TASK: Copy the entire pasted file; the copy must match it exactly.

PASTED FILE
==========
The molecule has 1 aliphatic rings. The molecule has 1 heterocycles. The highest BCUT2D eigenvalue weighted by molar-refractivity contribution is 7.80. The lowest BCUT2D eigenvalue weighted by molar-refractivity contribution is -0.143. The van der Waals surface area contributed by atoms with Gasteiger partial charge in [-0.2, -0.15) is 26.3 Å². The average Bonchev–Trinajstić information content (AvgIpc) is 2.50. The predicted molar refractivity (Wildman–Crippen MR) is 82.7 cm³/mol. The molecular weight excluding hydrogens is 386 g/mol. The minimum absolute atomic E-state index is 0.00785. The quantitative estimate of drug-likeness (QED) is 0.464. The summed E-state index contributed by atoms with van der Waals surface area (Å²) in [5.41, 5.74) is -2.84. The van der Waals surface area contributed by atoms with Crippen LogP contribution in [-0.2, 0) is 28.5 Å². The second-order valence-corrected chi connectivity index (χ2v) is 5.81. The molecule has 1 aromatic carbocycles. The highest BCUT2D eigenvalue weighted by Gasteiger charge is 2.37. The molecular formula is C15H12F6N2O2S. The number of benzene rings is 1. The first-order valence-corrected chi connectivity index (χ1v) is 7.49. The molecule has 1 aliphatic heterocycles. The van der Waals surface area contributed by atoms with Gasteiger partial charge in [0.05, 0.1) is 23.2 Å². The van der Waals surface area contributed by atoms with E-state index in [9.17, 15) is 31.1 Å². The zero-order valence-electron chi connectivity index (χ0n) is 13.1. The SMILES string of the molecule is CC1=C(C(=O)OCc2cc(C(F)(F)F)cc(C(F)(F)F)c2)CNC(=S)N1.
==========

The molecule has 1 aliphatic rings. The molecule has 1 heterocycles. The highest BCUT2D eigenvalue weighted by molar-refractivity contribution is 7.80. The lowest BCUT2D eigenvalue weighted by molar-refractivity contribution is -0.143. The van der Waals surface area contributed by atoms with Gasteiger partial charge in [-0.2, -0.15) is 26.3 Å². The average Bonchev–Trinajstić information content (AvgIpc) is 2.50. The predicted molar refractivity (Wildman–Crippen MR) is 82.7 cm³/mol. The molecular weight excluding hydrogens is 386 g/mol. The minimum absolute atomic E-state index is 0.00785. The quantitative estimate of drug-likeness (QED) is 0.464. The summed E-state index contributed by atoms with van der Waals surface area (Å²) in [5.41, 5.74) is -2.84. The van der Waals surface area contributed by atoms with Crippen LogP contribution in [-0.2, 0) is 28.5 Å². The second-order valence-corrected chi connectivity index (χ2v) is 5.81. The molecule has 1 aromatic carbocycles. The highest BCUT2D eigenvalue weighted by Gasteiger charge is 2.37. The molecular formula is C15H12F6N2O2S. The number of benzene rings is 1. The first-order valence-corrected chi connectivity index (χ1v) is 7.49. The molecule has 1 aliphatic heterocycles. The van der Waals surface area contributed by atoms with Gasteiger partial charge in [0.05, 0.1) is 23.2 Å². The van der Waals surface area contributed by atoms with E-state index in [9.17, 15) is 31.1 Å². The zero-order valence-electron chi connectivity index (χ0n) is 13.1. The SMILES string of the molecule is CC1=C(C(=O)OCc2cc(C(F)(F)F)cc(C(F)(F)F)c2)CNC(=S)N1.